Subtitled the boy who never was, Icelandic writer Sjón’s Moonstone is a brief, deeply felt novella. As it weaves dreams into reality, storytelling through tragedy, it is also unsettling, and a little dissatisfying. There is magic here, but the illusion can leave you feeling tricked and lost.
October 1918 is already a time of profound change for Iceland – World War I is raging on outside, the Katla volcano erupts, independence from Denmark is close – and then the Spanish flu comes ashore. Hundreds are killed and the streets of Reykjavik are empty except for the boy who never was, 16 year old Máni Steinn, a dreamer and film lover, hovering on the edge of society, weaving his fantasies into the city scenes. It is a historical setting at a time of significant transformation, but the isolation of the misfit boy is deeply familiar.
Sjón startles from the first page, pulling the reader out of any dreaminess the washed-landscape cover might evoke. Because while Máni is a fantasist, we are not allowed to indulge ourselves. Any romanticism or imaginings come from the boy himself, while Sjón tightly manages and structures the storytelling.
There are interesting parallels between film technique and this tale, beyond the projections that Máni creates. Ideas of representation and illusion, as well as those of morality, are toyed with here, sometimes to dangerous conclusion. But in this story, the dreamer is not a creator but withdrawn from society – creation is entirely internal, not shared on the screen like the movies he so loves.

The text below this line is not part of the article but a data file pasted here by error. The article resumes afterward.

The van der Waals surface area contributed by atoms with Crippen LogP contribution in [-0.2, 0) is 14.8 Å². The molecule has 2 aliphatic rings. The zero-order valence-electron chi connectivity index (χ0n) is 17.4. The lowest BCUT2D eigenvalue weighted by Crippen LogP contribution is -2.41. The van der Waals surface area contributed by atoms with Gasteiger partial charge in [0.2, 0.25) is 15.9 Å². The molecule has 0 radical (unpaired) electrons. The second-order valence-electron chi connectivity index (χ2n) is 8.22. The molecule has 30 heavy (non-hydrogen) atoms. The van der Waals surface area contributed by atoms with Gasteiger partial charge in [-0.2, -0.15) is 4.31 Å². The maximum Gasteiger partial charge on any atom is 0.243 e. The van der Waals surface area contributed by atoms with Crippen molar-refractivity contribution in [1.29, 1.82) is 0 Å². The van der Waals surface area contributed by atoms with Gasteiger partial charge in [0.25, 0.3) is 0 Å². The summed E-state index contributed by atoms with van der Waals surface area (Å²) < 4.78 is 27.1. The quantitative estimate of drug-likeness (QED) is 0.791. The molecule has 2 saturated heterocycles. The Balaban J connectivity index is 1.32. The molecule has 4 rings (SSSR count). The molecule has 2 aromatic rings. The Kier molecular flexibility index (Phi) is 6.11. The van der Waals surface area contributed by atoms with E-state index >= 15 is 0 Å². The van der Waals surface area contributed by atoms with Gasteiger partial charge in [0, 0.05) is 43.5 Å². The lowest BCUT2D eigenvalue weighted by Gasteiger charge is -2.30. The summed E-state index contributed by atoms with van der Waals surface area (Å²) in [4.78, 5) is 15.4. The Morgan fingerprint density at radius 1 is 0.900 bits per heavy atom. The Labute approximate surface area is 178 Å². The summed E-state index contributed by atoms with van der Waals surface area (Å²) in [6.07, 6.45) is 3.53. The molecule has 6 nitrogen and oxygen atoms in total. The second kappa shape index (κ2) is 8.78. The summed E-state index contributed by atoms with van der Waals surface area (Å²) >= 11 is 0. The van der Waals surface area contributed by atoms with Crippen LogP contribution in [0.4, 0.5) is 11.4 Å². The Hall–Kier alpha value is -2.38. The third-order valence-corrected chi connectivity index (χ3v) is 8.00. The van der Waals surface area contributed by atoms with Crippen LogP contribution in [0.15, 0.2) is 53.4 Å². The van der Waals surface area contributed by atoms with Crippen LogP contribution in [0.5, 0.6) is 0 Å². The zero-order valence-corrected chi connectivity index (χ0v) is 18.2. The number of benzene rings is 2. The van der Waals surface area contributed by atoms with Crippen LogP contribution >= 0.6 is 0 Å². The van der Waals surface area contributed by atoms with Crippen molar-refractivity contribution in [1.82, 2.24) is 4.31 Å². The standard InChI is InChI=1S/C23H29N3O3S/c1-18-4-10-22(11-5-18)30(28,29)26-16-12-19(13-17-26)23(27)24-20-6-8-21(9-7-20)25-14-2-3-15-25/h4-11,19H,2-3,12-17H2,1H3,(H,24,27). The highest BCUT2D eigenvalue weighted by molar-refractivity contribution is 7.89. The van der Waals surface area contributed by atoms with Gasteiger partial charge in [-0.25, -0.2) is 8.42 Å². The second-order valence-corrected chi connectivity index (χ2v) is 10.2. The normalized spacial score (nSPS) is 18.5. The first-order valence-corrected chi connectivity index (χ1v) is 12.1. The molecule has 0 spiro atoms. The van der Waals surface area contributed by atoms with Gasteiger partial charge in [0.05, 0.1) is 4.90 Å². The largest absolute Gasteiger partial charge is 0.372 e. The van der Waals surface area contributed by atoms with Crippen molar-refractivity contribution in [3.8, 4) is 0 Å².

Things get darker and tripper as the book continues, each chapter short and controlled, taking gaps in time and location, leaving us to catch up. Máni’s reality becomes more warped but the structure remains the same.
“Glancing at his hands, he discovers that he can see right through them. He gropes for his body and finds that he is clutching at thin air. He can’t feel a thin apart form the wingbeats where his heart used to be.”
Along with Margaret Atwood and David Mitchell, Sjón has become the third writer to contribute to Future Library, a public artwork spanning 100 years, investing in the kind of literature we want the future to see. It is esteemed company. In a way, this selection makes sense, there is a complement of styles, a diversity of representation and communication, that contributes towards a wholeness. But Moonstone does not recommend Sjón as a writer to me. I appreciate the structure, the aims, the approach of this book, but in its totality the cleverness undermines the reader. The illusion can be a joke on us.
Perhaps what Sjón touches on here is profound – and there is so much pulled in here with a real lightness – but the magician distracted from the magic. I suppose I do not want to only marvel at his talent, but I want to enjoy the tricks. Moonstone is deeply felt, miniaturist and intricate, but is somewhat undermined by its own mastery.